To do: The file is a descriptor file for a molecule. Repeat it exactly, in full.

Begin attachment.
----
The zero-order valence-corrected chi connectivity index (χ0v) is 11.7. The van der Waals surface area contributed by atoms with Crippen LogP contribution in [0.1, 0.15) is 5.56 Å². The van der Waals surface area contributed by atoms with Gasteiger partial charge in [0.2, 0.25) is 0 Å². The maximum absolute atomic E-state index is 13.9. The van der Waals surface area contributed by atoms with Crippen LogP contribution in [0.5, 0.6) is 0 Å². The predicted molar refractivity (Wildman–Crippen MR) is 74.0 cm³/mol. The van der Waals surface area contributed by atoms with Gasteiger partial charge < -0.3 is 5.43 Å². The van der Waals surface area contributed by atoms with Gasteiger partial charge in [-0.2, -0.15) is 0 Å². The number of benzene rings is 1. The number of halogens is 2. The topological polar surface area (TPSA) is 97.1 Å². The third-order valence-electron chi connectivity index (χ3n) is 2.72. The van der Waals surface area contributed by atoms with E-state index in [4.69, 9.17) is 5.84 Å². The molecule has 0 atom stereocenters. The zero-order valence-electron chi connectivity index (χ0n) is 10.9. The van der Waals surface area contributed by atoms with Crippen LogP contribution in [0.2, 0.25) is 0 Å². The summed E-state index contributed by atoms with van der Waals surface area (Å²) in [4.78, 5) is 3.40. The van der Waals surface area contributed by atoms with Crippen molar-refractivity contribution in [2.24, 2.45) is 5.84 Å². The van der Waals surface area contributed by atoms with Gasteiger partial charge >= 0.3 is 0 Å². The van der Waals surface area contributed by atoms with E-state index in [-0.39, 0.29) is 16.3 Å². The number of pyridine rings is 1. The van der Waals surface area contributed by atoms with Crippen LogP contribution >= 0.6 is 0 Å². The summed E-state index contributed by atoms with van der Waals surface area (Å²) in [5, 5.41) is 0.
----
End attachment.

The zero-order valence-corrected chi connectivity index (χ0v) is 11.7. The van der Waals surface area contributed by atoms with Crippen LogP contribution in [0.1, 0.15) is 5.56 Å². The van der Waals surface area contributed by atoms with Gasteiger partial charge in [0.2, 0.25) is 0 Å². The maximum absolute atomic E-state index is 13.9. The van der Waals surface area contributed by atoms with Crippen LogP contribution in [0.5, 0.6) is 0 Å². The predicted molar refractivity (Wildman–Crippen MR) is 74.0 cm³/mol. The van der Waals surface area contributed by atoms with Gasteiger partial charge < -0.3 is 5.43 Å². The van der Waals surface area contributed by atoms with Gasteiger partial charge in [-0.2, -0.15) is 0 Å². The number of benzene rings is 1. The number of halogens is 2. The topological polar surface area (TPSA) is 97.1 Å². The third-order valence-electron chi connectivity index (χ3n) is 2.72. The van der Waals surface area contributed by atoms with E-state index in [4.69, 9.17) is 5.84 Å². The molecule has 0 atom stereocenters. The zero-order valence-electron chi connectivity index (χ0n) is 10.9. The van der Waals surface area contributed by atoms with Crippen LogP contribution in [0.2, 0.25) is 0 Å². The summed E-state index contributed by atoms with van der Waals surface area (Å²) in [4.78, 5) is 3.40. The van der Waals surface area contributed by atoms with Crippen molar-refractivity contribution in [2.24, 2.45) is 5.84 Å². The van der Waals surface area contributed by atoms with Gasteiger partial charge >= 0.3 is 0 Å². The van der Waals surface area contributed by atoms with E-state index in [-0.39, 0.29) is 16.3 Å². The number of pyridine rings is 1. The van der Waals surface area contributed by atoms with Crippen LogP contribution >= 0.6 is 0 Å². The summed E-state index contributed by atoms with van der Waals surface area (Å²) in [5, 5.41) is 0.